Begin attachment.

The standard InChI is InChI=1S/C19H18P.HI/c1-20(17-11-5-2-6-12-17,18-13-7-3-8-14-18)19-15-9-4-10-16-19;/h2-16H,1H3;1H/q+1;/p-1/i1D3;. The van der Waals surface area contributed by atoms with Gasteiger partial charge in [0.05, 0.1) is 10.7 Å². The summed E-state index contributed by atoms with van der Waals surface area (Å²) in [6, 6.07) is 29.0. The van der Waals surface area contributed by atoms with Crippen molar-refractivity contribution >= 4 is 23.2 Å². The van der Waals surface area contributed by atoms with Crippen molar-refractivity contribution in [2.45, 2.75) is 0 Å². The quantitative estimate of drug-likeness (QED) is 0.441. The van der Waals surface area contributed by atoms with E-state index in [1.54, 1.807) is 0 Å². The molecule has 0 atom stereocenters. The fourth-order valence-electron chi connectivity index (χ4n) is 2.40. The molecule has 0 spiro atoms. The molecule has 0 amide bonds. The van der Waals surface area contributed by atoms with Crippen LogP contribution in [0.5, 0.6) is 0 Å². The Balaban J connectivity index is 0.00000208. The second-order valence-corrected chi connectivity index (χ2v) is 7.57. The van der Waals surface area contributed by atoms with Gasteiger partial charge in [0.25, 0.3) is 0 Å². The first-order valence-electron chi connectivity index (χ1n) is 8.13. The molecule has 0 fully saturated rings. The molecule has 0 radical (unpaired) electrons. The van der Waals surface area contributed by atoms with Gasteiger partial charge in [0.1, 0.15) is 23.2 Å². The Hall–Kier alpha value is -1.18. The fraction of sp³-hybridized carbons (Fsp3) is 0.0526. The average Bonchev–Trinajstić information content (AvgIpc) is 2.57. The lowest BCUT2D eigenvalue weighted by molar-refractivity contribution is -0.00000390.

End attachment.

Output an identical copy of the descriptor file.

The standard InChI is InChI=1S/C19H18P.HI/c1-20(17-11-5-2-6-12-17,18-13-7-3-8-14-18)19-15-9-4-10-16-19;/h2-16H,1H3;1H/q+1;/p-1/i1D3;. The van der Waals surface area contributed by atoms with Gasteiger partial charge in [0.05, 0.1) is 10.7 Å². The summed E-state index contributed by atoms with van der Waals surface area (Å²) in [6, 6.07) is 29.0. The van der Waals surface area contributed by atoms with Crippen molar-refractivity contribution >= 4 is 23.2 Å². The van der Waals surface area contributed by atoms with Crippen molar-refractivity contribution in [2.45, 2.75) is 0 Å². The quantitative estimate of drug-likeness (QED) is 0.441. The van der Waals surface area contributed by atoms with E-state index in [1.54, 1.807) is 0 Å². The molecule has 0 atom stereocenters. The fourth-order valence-electron chi connectivity index (χ4n) is 2.40. The molecule has 0 spiro atoms. The molecule has 0 amide bonds. The van der Waals surface area contributed by atoms with Crippen LogP contribution in [0.5, 0.6) is 0 Å². The Balaban J connectivity index is 0.00000208. The second-order valence-corrected chi connectivity index (χ2v) is 7.57. The van der Waals surface area contributed by atoms with Gasteiger partial charge in [0.25, 0.3) is 0 Å². The first-order valence-electron chi connectivity index (χ1n) is 8.13. The molecule has 0 fully saturated rings. The molecule has 0 radical (unpaired) electrons. The van der Waals surface area contributed by atoms with Gasteiger partial charge in [0.1, 0.15) is 23.2 Å². The Hall–Kier alpha value is -1.18. The fraction of sp³-hybridized carbons (Fsp3) is 0.0526. The average Bonchev–Trinajstić information content (AvgIpc) is 2.57. The lowest BCUT2D eigenvalue weighted by molar-refractivity contribution is -0.00000390.